So most of the elements in “A Bad Day in Boat Repo” came from real life: the jazz funeral in Nassau in the beginning, the mansion on the cliff, the kids in Havana using makeshift tools to fix 1950’s automobiles. Limonov and the punk in the suit are composites of a couple of people I knew. A story about a boat hijacker—although the narrator would never use that term to describe himself—allowed me to string those elements together in a way that felt organic.

The majority of my stories start out as fragments that I try to puzzle together into an interesting shape. Sometimes the result is ill-formed, and I have to abandon it, but sometimes it works.

Of the flash fiction included in this collection, I thought “The Day Jules Left Prison” and “Killing Clowns” really stood out. Does your approach to a short story change based on the length?

With flash fiction, I’m intensely concerned about the punch-line: what twist or final line will really sell it to the reader? It’s like writing a joke, between the buildup and release. Longer stories have some of the same mechanics, but the extra length affords you a little more texture and nuance, provided you keep some momentum going. I had to learn to write flash: it’s much harder to write something super-short that’s also effective, because with so few words, even small failures will implode the whole thing.

CSThe noir community has seen some important short story magazines fold in the last couple of years (Thuglit, All Due Respect, Dark Corners, etc.). What role do you think the short story plays in genre fiction?

Short stories are vital to genre fiction, and they’re in serious danger at the moment. The problem is that nobody seems to want to pay to read anymore; they want it for free, now, or they’ll go somewhere else. The rise of online media propagated this issue by promoting a revenue system based on ads and eyeballs instead of subscriptions and pay-walls: we’ve fallen out of the habit of paying even a buck or two for something to read.

Short stories are the first casualties of that paradigm shift. Todd Robinson’s Thuglit was the gold standard when it came to modern pulp magazines—issue after issue after issue without a single dud tale in the mix—and he still found it hard to maintain as an enterprise, although he held on for years. Other magazines of similarly excellent quality also kicked the bucket. There are still publications going strong—Shotgun Honey keeps pumping away, and I’m really looking forward to what Richard Thomas’s Gamut will come up with—but the professional market is bleeding like a stuck pig.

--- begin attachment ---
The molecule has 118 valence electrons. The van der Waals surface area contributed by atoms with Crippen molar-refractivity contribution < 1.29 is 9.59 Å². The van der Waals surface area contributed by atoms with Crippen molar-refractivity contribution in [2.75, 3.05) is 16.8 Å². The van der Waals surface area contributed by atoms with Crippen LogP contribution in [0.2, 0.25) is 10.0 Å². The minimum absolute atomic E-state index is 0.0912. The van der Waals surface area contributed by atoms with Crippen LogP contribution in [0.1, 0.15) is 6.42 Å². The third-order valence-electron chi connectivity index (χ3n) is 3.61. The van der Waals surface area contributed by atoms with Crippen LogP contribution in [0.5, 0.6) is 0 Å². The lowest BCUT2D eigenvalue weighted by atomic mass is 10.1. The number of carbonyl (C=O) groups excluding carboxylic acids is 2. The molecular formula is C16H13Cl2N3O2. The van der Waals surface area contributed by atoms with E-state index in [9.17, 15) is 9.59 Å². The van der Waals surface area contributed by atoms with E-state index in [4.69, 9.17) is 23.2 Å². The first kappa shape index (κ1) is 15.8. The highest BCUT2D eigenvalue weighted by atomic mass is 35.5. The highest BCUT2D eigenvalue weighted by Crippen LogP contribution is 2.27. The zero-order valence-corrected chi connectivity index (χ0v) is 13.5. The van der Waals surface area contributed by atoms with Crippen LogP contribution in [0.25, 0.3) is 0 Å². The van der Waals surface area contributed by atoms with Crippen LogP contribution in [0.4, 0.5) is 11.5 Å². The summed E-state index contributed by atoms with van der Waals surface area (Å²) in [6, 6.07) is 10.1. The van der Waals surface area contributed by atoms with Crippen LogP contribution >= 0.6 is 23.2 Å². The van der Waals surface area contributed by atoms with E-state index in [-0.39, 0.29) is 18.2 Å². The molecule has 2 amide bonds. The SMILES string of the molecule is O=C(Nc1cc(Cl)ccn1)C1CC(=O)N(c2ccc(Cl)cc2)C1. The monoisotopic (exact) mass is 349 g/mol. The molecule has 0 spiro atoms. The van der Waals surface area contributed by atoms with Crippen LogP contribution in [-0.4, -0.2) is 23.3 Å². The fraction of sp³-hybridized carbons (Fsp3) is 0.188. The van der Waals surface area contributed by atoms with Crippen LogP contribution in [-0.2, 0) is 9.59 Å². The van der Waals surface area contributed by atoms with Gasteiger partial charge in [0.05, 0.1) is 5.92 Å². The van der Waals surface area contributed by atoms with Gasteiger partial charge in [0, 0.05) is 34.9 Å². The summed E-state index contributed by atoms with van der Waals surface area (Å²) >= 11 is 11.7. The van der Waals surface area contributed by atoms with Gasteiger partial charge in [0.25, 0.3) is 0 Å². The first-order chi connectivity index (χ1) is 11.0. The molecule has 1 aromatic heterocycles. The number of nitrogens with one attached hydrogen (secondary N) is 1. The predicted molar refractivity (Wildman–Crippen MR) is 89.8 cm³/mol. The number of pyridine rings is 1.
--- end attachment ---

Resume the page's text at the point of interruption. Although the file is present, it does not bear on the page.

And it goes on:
And that bums me out. Pulp has its roots in newsstand magazines, in bite-size morsels of the titillating and macabre. If the short-story market bleeds out for good, we’ll have killed that connection to our tradition. But I’m also not sure how to fix it, aside from encouraging people to spend a few bucks a month buying up the magazines they love. Authors and editors got to eat.

LockedAs a reader, where do you go to find great new short fiction? Who are some of your favorite short story writers publishing today?

I really dig Rob Hart. His flash fiction always nails the pacing and the grand finale—in particular I’m thinking of “Making It Easy,” which left me looking at apartment doors in a whole new light. I just finished reading Jen Conley’s CANNIBALS, and every story in that collection is a gem: she layers her stories with such melancholy, it’s like a rough fist grips your heart-strings and squeezes. I’m halfway through William Boyle’s DEATH DON’T HAVE NO MERCY, and his style is quintessential hard-boiled: stripped down but evocative.

I love them all. I’m also waiting for the short-story collection from Angel Luis Colon that’s supposedly due next year, because I like what he’s read at various Noir at the Bar gatherings in NYC.

In terms of finding new short fiction, being an editor at Shotgun Honey provides me with a nice stream of it. Out of the Gutter is the other, inevitable element in my reading rotation. Going to readings is also helpful—I buy more books than I should after seeing someone read their work.

Got any other publishing plans for the rest of 2016 and beyond?

A BRUTAL BUNCH OF HEARTBROKEN SAPS, a novella from One Eye Press, is coming out in March 2017. I’m also about to finish the first draft of a novel I like to describe as a hard-boiled combination of “The Most Dangerous Game” and a right-wing nightmare; I’m hoping that one might come out over the next year or so, provided I can fix all of the broken bones in the current text.

Find Nick Kolakowski: Website, TwitterFacebook

BCC Cover FinalS.W. Lauden’s debut novel, BAD CITIZEN CORPORATION, is available from Rare Bird Books. The second Greg Salem novel, GRIZZLY SEASON, will be published in Sept. 2016. His standalone novella, CROSSWISE, is available from Down & Out Books.